Aides of Labour’s right-wing leader are scrabbling to cover for him after he pulled out of a major speech ahead of the State Opening of Parliament.
Starmer had been due to make a speech and take questions at an event on “challenges the country faces” organised by the Institute for Government think tank, but pulled out without explanation after Durham Police announced it would re-investigate the alleged Beergate affair.
This alleges that Starmer attended an event in Durham in April last year, when he drank beer and ate a curry with colleagues. At the time, Covid-19 social distancing rules meant it was illegal for people in England to socialise indoors with people from outside their household or support bubble, although there was an exemption for “work purposes”
Starmer had claimed that it was a work event, and food and drink had been consumed in between doing work – but the police investigation was reopened after a leaked memo obtained by the Mail of Sunday revealed it was in fact pre-planned, with time scheduled for “dinner” after which the event would conclude.
Shadow health secretary Wes Streeting tried to dismiss the matter when he was challenged over it on BBC Breakfast: “I have no idea why he cancelled the event and I certainly didn’t ask before I came on because I think it’s such a trivial issue.
“The idea that Keir is somehow ducking scrutiny is simply not true.”
Shadow “levelling-up”, housing and communities secretary Lisa Nandy fared a little better when she said, “It is frankly absurd of the Tories to claim that this in any way equates to a prime minister who was under investigation by the police for 12 separate gatherings which included karaoke parties, bring your own bottle parties, pub quizzes, suitcases full of wine being smuggled through the back door.”
But then she ruined it by adding, “This is a guy who self-isolated six times during the pandemic.” That’s not altogether vindicating as some of us suggested he was running away from scrutiny some of those times as well.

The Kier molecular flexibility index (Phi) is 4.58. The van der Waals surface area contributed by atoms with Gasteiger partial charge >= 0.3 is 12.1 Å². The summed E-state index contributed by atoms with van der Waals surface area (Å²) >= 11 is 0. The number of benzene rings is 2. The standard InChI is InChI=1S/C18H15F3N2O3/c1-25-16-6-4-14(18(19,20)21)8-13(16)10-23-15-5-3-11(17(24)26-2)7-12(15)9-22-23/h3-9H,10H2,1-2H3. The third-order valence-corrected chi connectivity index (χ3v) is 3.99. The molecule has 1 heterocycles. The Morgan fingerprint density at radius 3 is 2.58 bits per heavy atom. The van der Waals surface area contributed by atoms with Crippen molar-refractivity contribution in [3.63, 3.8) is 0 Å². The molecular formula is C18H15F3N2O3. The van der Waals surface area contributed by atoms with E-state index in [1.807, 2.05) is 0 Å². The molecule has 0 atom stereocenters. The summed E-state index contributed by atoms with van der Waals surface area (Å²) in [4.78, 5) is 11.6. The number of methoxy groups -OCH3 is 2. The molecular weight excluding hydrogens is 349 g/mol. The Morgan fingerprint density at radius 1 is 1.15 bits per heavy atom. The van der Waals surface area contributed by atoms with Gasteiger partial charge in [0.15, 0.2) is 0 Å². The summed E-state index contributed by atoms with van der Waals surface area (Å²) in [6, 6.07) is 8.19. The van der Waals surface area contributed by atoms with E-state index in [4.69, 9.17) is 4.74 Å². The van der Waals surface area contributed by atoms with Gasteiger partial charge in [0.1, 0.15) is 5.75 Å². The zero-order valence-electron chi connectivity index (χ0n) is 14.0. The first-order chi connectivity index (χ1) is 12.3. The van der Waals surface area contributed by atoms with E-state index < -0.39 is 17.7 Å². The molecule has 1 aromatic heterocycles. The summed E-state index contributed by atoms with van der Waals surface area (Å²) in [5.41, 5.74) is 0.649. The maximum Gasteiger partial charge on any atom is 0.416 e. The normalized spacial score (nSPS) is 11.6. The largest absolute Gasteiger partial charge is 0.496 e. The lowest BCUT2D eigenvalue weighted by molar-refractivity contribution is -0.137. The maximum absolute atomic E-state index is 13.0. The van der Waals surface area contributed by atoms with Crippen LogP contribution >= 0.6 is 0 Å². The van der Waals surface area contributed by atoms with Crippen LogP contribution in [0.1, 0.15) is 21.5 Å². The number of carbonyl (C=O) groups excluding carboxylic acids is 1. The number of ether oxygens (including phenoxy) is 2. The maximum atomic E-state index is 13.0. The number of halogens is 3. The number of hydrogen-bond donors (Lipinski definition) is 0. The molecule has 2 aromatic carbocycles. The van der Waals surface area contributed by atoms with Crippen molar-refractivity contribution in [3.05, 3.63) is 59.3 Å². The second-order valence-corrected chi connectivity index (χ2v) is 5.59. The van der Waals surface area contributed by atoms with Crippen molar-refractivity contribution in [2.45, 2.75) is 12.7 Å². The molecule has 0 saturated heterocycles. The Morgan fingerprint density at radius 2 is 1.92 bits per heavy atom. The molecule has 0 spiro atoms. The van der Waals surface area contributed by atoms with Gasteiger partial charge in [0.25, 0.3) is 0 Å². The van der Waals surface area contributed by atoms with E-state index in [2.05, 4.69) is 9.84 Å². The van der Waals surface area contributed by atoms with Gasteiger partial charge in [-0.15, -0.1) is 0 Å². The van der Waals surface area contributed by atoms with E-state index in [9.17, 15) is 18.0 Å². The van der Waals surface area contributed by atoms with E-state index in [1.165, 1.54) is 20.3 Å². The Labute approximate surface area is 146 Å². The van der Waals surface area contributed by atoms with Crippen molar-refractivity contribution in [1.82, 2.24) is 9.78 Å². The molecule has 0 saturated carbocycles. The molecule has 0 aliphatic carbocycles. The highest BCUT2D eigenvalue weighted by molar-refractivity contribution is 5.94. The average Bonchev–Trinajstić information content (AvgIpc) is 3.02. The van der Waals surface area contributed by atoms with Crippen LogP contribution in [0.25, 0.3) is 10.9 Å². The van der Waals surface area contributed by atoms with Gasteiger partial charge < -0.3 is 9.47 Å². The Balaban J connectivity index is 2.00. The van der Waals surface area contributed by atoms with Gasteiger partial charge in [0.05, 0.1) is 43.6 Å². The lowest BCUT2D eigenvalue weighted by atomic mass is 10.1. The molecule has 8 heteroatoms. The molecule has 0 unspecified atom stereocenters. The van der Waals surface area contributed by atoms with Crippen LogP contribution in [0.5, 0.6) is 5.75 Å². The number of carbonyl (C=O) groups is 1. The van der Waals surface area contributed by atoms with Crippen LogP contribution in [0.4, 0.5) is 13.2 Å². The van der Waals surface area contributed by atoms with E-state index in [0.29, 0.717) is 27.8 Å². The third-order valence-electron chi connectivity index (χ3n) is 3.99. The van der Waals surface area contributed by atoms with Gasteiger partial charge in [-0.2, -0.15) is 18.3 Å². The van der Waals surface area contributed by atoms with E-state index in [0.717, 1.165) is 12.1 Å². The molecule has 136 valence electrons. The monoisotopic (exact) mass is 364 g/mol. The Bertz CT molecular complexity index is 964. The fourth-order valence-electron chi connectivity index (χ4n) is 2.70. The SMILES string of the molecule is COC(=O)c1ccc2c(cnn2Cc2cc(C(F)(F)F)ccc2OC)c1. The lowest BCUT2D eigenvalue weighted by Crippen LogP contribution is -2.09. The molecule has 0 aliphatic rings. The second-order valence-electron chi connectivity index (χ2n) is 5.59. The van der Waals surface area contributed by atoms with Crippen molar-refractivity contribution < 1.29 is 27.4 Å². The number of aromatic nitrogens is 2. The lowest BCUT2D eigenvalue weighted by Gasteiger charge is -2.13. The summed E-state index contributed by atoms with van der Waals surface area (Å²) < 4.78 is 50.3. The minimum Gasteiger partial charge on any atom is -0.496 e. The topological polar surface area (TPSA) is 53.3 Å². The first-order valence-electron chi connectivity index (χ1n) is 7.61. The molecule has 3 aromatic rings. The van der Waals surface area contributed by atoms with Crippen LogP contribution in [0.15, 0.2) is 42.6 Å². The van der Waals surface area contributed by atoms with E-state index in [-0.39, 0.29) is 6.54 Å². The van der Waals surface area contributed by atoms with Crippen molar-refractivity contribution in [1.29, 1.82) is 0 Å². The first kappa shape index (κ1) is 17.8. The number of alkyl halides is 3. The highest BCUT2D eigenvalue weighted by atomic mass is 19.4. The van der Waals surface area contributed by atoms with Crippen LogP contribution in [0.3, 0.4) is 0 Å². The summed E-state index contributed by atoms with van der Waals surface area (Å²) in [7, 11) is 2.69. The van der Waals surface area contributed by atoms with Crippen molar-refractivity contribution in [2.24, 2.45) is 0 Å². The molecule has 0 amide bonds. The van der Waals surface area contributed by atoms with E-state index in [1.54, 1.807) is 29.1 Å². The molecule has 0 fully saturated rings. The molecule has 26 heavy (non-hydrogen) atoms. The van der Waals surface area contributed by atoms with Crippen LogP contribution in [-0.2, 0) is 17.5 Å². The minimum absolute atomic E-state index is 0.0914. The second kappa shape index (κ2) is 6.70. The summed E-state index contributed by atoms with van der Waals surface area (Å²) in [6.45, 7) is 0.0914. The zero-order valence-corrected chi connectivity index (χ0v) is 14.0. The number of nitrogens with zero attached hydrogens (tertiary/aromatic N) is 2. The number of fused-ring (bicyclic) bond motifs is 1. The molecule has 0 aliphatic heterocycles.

And Labour is not united on this matter; the issue has re-awakened splits between factions on the left and right of the party.
Diane Abbott said yesterday Starmer would have to “consider his position” if police hand him a fine.
Emily Ferguson in the I newspaper said this could be the least of Starmer’s troubles:
Even if police decide not to issue him a fine, officers could still brand the event as a minor breach of rules – as they did with former No 10 aide Dominic Cummings’ infamous Barnard Castle trip.
Such a scenario would leave Sir Keir in limbo and vulnerable to a coup from Labour MPs unhappy that he may have jeopardised the party’s hopes of returning to government.
The allegation and incriminating photo will linger in voters’ minds. In the eyes of the public his image is tainted and for some, Sir Keir can no longer hold the moral high ground of being the Opposition leader who fiercely followed Covid rules throughout.
[Starmer] has his work cut out over the next few months as he will need to keep a lid on internal disputes and prevent the fractious divides within Labour from re-emerging, convince voters he is capable of leading the country, all whilst holding the Government to account on the cost-of-living crisis.
On the basis of today’s (non-)performance, he’s not going to manage it.
People will see his withdrawal from a major event – without explanation – as exactly what it is:
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